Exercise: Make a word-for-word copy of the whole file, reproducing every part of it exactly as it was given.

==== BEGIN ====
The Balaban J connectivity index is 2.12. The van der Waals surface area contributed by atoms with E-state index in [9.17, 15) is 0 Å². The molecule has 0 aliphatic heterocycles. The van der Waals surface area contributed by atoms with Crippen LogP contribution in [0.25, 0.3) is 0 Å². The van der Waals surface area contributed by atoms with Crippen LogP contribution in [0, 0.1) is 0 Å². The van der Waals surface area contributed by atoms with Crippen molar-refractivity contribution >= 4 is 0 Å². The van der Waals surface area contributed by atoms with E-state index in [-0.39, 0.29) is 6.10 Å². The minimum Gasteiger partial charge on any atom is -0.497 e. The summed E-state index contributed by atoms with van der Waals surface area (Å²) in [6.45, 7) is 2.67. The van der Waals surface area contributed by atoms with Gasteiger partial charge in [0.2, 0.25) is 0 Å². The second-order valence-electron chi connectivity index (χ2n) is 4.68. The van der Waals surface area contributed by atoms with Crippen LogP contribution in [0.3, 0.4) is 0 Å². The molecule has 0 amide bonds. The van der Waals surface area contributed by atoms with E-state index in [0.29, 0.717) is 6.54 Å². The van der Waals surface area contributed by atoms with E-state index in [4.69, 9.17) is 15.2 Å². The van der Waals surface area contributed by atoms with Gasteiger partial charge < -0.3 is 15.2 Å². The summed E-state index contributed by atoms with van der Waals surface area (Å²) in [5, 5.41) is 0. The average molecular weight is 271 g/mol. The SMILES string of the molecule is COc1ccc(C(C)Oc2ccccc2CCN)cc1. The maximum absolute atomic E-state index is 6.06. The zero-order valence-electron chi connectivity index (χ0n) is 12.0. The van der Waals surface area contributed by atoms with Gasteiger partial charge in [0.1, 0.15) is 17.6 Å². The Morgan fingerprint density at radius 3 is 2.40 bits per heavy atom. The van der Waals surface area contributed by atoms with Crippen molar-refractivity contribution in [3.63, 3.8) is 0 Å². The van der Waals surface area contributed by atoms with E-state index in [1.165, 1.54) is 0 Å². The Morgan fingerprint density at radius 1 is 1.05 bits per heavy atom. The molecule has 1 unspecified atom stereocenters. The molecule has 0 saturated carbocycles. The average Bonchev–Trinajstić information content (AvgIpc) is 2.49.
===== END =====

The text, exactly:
The Balaban J connectivity index is 2.12. The van der Waals surface area contributed by atoms with E-state index in [9.17, 15) is 0 Å². The molecule has 0 aliphatic heterocycles. The van der Waals surface area contributed by atoms with Crippen LogP contribution in [0.25, 0.3) is 0 Å². The van der Waals surface area contributed by atoms with Crippen LogP contribution in [0, 0.1) is 0 Å². The van der Waals surface area contributed by atoms with Crippen molar-refractivity contribution >= 4 is 0 Å². The van der Waals surface area contributed by atoms with E-state index in [-0.39, 0.29) is 6.10 Å². The minimum Gasteiger partial charge on any atom is -0.497 e. The summed E-state index contributed by atoms with van der Waals surface area (Å²) in [6.45, 7) is 2.67. The van der Waals surface area contributed by atoms with Gasteiger partial charge in [0.2, 0.25) is 0 Å². The second-order valence-electron chi connectivity index (χ2n) is 4.68. The van der Waals surface area contributed by atoms with Crippen LogP contribution in [0.3, 0.4) is 0 Å². The molecule has 0 amide bonds. The van der Waals surface area contributed by atoms with E-state index in [0.29, 0.717) is 6.54 Å². The van der Waals surface area contributed by atoms with E-state index in [4.69, 9.17) is 15.2 Å². The van der Waals surface area contributed by atoms with Gasteiger partial charge < -0.3 is 15.2 Å². The summed E-state index contributed by atoms with van der Waals surface area (Å²) in [5, 5.41) is 0. The average molecular weight is 271 g/mol. The SMILES string of the molecule is COc1ccc(C(C)Oc2ccccc2CCN)cc1. The maximum absolute atomic E-state index is 6.06. The zero-order valence-electron chi connectivity index (χ0n) is 12.0. The van der Waals surface area contributed by atoms with Gasteiger partial charge in [0.1, 0.15) is 17.6 Å². The Morgan fingerprint density at radius 3 is 2.40 bits per heavy atom. The van der Waals surface area contributed by atoms with Crippen molar-refractivity contribution in [3.63, 3.8) is 0 Å². The van der Waals surface area contributed by atoms with E-state index in [1.165, 1.54) is 0 Å². The Morgan fingerprint density at radius 1 is 1.05 bits per heavy atom. The molecule has 1 unspecified atom stereocenters. The molecule has 0 saturated carbocycles. The average Bonchev–Trinajstić information content (AvgIpc) is 2.49.